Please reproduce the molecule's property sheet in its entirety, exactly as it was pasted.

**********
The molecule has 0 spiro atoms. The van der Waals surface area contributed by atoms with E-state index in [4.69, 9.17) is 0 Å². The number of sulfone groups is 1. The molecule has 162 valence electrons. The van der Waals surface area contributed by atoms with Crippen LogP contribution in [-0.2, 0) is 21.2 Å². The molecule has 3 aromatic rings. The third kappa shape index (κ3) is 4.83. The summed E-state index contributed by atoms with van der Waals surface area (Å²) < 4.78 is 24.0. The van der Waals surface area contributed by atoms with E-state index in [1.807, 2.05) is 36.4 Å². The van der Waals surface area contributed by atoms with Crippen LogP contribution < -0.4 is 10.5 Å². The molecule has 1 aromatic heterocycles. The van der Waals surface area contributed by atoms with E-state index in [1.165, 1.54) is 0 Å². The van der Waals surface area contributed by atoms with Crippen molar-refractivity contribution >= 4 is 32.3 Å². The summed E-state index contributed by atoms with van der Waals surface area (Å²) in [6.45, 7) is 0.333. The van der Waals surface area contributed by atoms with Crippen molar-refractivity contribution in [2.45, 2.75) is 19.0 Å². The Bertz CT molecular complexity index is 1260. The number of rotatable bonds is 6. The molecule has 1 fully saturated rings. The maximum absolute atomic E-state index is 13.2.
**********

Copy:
The molecule has 0 spiro atoms. The van der Waals surface area contributed by atoms with E-state index in [4.69, 9.17) is 0 Å². The number of sulfone groups is 1. The molecule has 162 valence electrons. The van der Waals surface area contributed by atoms with Crippen LogP contribution in [-0.2, 0) is 21.2 Å². The molecule has 3 aromatic rings. The third kappa shape index (κ3) is 4.83. The summed E-state index contributed by atoms with van der Waals surface area (Å²) < 4.78 is 24.0. The van der Waals surface area contributed by atoms with E-state index in [1.807, 2.05) is 36.4 Å². The van der Waals surface area contributed by atoms with Crippen LogP contribution < -0.4 is 10.5 Å². The molecule has 1 aromatic heterocycles. The van der Waals surface area contributed by atoms with E-state index in [1.165, 1.54) is 0 Å². The van der Waals surface area contributed by atoms with Crippen molar-refractivity contribution >= 4 is 32.3 Å². The summed E-state index contributed by atoms with van der Waals surface area (Å²) in [6.45, 7) is 0.333. The van der Waals surface area contributed by atoms with Crippen molar-refractivity contribution in [2.45, 2.75) is 19.0 Å². The Bertz CT molecular complexity index is 1260. The number of rotatable bonds is 6. The molecule has 1 fully saturated rings. The maximum absolute atomic E-state index is 13.2.